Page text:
After adding the tArmDuino to the Arduino IDE, it is still not possible to program or debug it. The hardware and software tools to do that must be put in place. Programming and debugging tools for tArmDuino are all courtesy of ST. Although it's a large package, I recommend downloading and installing STM32CubeIDE. Since I use other STM devices, I find the Cube IDE useful, although the Arduino IDE is much easier to use for the tArmDuino. I will explain how to configure the programming and debug tools needed based on installing STM32CubeIDE. Although it may be simpler to install STM32CubeProgrammer instead, you still need STM32CubeIDE to get the gdb server. Al Pacini provided most of the hints and details that got my tools working.
The directory ~/STMicroelectronics/STM32Cube/STM32CubeProgrammer/ must be created if it does not exist. This directory was not created when I installed STM32CubeIDE, so I had to do it. If you install STM32CubeProgrammer (as Al Pacini suggests), it may be created for you. On my system (Ubuntu 16.04), the tools I needed were found in /opt/st/stm32cubeide_1.5.0/plugins/com.st.stm32cube.ide.mcu.externaltools.cubeprogrammer.linux64_188.8.131.52011040924/tools. Copy all the folders from that directory to ~/STMicroelectronics/STM32Cube/STM32CubeProgrammer/. When you are done, that directory should contain the folders bin, Data_Base, doc, and lib. Next, go to /opt/st/stm32cubeide_1.5.0/plugins/com.st.stm32cube.ide.mcu.externaltools.stlink-gdb-server.linux64_184.108.40.206011040924/tools/bin and copy all the files in that directory to ~/STMicroelectronics/STM32Cube/STM32CubeProgrammer/bin. From the software tools side, tArmDuino can now be programmed from the Arduino IDE. If you try this yourself, note that the numbers in the file names given may vary, but should be close enough to guide you. I went the step farther and followed Al Pacini's suggestion to create a ~/bin directory and put a couple of scripts in it to make the programming tools easily available from the command line. The udev rules should be in the right place following installation of STM32CubeIDE, so those files are not needed.
To program tArmDuino from Arduino IDE, an ST-Link programmer is needed. The cheapest and easiest way to get one of these that I have found is to buy a suitable Nucleo-64 board. I like the NUCLEO-L053R8 board. Following the manual for it, I remove the jumpers on CN2 (marked ST-LINK) and connect the CN4 (SWD) header to the breadboard version of tArmDuino. Plug the pcb into a breadboard for experimenting. Connect CN4-Pin 1 to the positive rail of the breadboard. This does not power the L071 during programming! 3.3V must be supplied; I use the 3.3V from the Arduiono header on the Nucleo. CN4-Pin 2 goes to SWC, CN4-Pin 3 goes to ground, CN4-Pin 4 goes to SWD, and CN4-Pin 5 goes to NRST. Here's how it looks in a typical setup.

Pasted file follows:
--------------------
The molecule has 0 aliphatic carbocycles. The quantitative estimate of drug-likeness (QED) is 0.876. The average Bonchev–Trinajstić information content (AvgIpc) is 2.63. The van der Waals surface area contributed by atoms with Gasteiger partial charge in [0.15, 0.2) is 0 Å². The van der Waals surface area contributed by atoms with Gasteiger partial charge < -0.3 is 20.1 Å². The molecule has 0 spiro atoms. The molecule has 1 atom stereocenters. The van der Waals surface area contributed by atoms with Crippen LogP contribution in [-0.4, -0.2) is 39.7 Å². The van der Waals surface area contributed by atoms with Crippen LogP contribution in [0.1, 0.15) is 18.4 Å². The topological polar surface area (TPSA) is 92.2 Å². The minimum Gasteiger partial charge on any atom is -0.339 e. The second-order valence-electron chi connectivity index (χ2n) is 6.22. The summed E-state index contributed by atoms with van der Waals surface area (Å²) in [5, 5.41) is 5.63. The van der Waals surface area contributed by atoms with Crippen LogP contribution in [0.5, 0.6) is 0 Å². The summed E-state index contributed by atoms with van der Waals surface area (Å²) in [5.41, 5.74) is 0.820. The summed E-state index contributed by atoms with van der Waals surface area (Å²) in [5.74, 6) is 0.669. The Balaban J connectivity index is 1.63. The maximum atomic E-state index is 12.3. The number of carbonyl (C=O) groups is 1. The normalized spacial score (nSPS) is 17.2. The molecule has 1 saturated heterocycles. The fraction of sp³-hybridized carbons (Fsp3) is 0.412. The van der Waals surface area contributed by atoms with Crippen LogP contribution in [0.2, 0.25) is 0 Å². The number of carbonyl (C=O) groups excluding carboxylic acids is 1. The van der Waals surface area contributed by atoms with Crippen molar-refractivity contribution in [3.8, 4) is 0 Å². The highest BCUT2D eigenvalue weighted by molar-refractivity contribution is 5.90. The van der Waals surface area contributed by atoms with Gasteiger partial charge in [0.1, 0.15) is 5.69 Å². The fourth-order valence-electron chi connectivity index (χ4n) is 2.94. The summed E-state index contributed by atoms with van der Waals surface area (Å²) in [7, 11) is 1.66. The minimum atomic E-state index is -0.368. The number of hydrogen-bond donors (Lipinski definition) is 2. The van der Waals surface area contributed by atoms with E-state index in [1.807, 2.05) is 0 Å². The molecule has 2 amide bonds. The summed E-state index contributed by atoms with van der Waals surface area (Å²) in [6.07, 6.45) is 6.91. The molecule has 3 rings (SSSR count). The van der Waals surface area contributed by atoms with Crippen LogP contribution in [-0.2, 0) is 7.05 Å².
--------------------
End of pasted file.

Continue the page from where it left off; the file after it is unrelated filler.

Note 3.3V from Nucleo board to breadboard.
Once the ST-Link is connected, programming is easy. I select Board: tArmDuinoL071, Flash size: 128k, Optimize: smallest, Library: Nano (default), U(S)ART: disabled, and Upload method: Cube Programmer (SWD). I plug in a USB cable to the Nucleo/ST-Link. Then I load the Blink sketch from the Arduino Examples/Basics menu, change the led number to 7, and click verify to be sure it all builds cleanly. Then I click upload to burn it to flash on the tArmDuino. An led must be hooked to Pin PA8 via a resistor to ground or Vcc. Once the sketch is uploaded, the led should be blinking. The variant.h file in SMALL_LO71K has the mapping of Arduino pin numbers to tArmDuino pins named on the pcbs.
While the method just described works great, there are two shortcomings. First, there is no serial port available so the usual printf debugging is out. (The L071K has a UART, but I haven't implemented it.) Second, the powerful gdb (g-debugger) is not supported by the Arduino IDE. The use of gdb will be the subject of another project log.
Let's look at the first shortcoming of the simple method of uploading from Arduino: no serial port is available for printf debugging. I have found a very satisfactory solution to this problem. The tiny SSD1306 OLED display (available from many vendors) uses the I2C bus and can display 8 lines of 21 characters. That's a lot of debug info! Using it is easy. Connect 3.3V to Vcc, gnd to gnd, SCL to PB7 on the tArmDuino breadboard version, and SDA to PB6. (I should mention that the demo sketch from Adafruit for the SSD1306 was my first serious test of using the STM32L071. Since the demo compiled and ran easily, I felt a surge of confidence that using the STM32L071 was a viable idea!) For anyone interested, the sketch L071_ssd1306_MenuDemo.ino is provided. First, get the SDD1306 library (AdaFruit version) using the Arduino Library Manager, load the sketch, verify, then upload. The sketch also assumes a pushbutton to ground on pin PC14. Press the button to start the menu system. Push/release the button to cycle the menu; push/hold for 3 seconds to select. Following this demo, you should find it easy to use the SSD1306 for debugging and display.